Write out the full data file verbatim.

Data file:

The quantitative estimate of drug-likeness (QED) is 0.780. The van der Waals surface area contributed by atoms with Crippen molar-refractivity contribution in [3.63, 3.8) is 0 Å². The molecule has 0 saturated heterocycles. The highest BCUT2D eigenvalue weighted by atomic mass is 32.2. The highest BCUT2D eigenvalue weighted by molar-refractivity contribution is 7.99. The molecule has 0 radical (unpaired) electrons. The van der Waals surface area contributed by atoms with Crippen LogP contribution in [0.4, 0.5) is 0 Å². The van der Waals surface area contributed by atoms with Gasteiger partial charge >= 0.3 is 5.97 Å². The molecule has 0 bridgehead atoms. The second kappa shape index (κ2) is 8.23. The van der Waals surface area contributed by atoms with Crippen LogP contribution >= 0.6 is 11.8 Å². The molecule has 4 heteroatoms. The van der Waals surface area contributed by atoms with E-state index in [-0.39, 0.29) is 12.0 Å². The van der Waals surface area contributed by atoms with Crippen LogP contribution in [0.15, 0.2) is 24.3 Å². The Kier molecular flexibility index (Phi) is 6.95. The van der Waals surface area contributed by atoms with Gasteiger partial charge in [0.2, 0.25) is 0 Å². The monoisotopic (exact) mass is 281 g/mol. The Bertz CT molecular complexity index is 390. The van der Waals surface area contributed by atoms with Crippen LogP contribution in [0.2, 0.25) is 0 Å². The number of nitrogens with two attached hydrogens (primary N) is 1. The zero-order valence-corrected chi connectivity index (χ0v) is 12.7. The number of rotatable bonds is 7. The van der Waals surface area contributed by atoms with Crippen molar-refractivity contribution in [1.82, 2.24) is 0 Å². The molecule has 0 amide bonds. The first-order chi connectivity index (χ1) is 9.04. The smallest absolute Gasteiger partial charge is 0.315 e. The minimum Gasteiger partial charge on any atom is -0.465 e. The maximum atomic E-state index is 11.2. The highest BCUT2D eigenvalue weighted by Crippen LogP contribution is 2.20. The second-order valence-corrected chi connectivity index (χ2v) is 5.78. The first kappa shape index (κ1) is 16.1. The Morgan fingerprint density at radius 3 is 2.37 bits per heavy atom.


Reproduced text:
The quantitative estimate of drug-likeness (QED) is 0.780. The van der Waals surface area contributed by atoms with Crippen molar-refractivity contribution in [3.63, 3.8) is 0 Å². The molecule has 0 saturated heterocycles. The highest BCUT2D eigenvalue weighted by atomic mass is 32.2. The highest BCUT2D eigenvalue weighted by molar-refractivity contribution is 7.99. The molecule has 0 radical (unpaired) electrons. The van der Waals surface area contributed by atoms with Crippen LogP contribution in [0.4, 0.5) is 0 Å². The van der Waals surface area contributed by atoms with Gasteiger partial charge >= 0.3 is 5.97 Å². The molecule has 0 bridgehead atoms. The second kappa shape index (κ2) is 8.23. The van der Waals surface area contributed by atoms with Crippen LogP contribution >= 0.6 is 11.8 Å². The molecule has 4 heteroatoms. The van der Waals surface area contributed by atoms with E-state index in [-0.39, 0.29) is 12.0 Å². The van der Waals surface area contributed by atoms with Crippen LogP contribution in [0.15, 0.2) is 24.3 Å². The Kier molecular flexibility index (Phi) is 6.95. The van der Waals surface area contributed by atoms with Gasteiger partial charge in [0.2, 0.25) is 0 Å². The monoisotopic (exact) mass is 281 g/mol. The Bertz CT molecular complexity index is 390. The van der Waals surface area contributed by atoms with Crippen LogP contribution in [0.2, 0.25) is 0 Å². The number of nitrogens with two attached hydrogens (primary N) is 1. The zero-order valence-corrected chi connectivity index (χ0v) is 12.7. The number of rotatable bonds is 7. The van der Waals surface area contributed by atoms with Crippen molar-refractivity contribution in [1.82, 2.24) is 0 Å². The molecule has 0 amide bonds. The first-order chi connectivity index (χ1) is 9.04. The smallest absolute Gasteiger partial charge is 0.315 e. The minimum Gasteiger partial charge on any atom is -0.465 e. The maximum atomic E-state index is 11.2. The highest BCUT2D eigenvalue weighted by Crippen LogP contribution is 2.20. The second-order valence-corrected chi connectivity index (χ2v) is 5.78. The first kappa shape index (κ1) is 16.1. The Morgan fingerprint density at radius 3 is 2.37 bits per heavy atom.